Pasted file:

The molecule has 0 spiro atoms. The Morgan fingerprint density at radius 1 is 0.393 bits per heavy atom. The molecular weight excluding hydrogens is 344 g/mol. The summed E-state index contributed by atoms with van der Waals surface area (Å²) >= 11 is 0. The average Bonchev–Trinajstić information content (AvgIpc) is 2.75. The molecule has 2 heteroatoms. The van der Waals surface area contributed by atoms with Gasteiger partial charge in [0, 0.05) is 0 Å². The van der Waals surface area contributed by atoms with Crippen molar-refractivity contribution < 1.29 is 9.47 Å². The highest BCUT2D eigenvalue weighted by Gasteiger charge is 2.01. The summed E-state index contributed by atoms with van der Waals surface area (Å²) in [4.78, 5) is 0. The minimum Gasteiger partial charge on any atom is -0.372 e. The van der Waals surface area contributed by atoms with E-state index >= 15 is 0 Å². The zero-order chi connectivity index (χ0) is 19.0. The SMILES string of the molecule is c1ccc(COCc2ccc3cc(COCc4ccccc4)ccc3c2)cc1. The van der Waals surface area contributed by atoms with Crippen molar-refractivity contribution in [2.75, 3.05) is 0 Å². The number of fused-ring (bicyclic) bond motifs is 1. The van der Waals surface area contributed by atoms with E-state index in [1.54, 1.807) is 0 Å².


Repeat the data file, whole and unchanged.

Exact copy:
The molecule has 0 spiro atoms. The Morgan fingerprint density at radius 1 is 0.393 bits per heavy atom. The molecular weight excluding hydrogens is 344 g/mol. The summed E-state index contributed by atoms with van der Waals surface area (Å²) >= 11 is 0. The average Bonchev–Trinajstić information content (AvgIpc) is 2.75. The molecule has 2 heteroatoms. The van der Waals surface area contributed by atoms with Gasteiger partial charge in [0, 0.05) is 0 Å². The van der Waals surface area contributed by atoms with Crippen molar-refractivity contribution < 1.29 is 9.47 Å². The highest BCUT2D eigenvalue weighted by Gasteiger charge is 2.01. The summed E-state index contributed by atoms with van der Waals surface area (Å²) in [4.78, 5) is 0. The minimum Gasteiger partial charge on any atom is -0.372 e. The van der Waals surface area contributed by atoms with E-state index >= 15 is 0 Å². The zero-order chi connectivity index (χ0) is 19.0. The SMILES string of the molecule is c1ccc(COCc2ccc3cc(COCc4ccccc4)ccc3c2)cc1. The van der Waals surface area contributed by atoms with Crippen molar-refractivity contribution in [2.75, 3.05) is 0 Å². The number of fused-ring (bicyclic) bond motifs is 1. The van der Waals surface area contributed by atoms with E-state index in [1.54, 1.807) is 0 Å².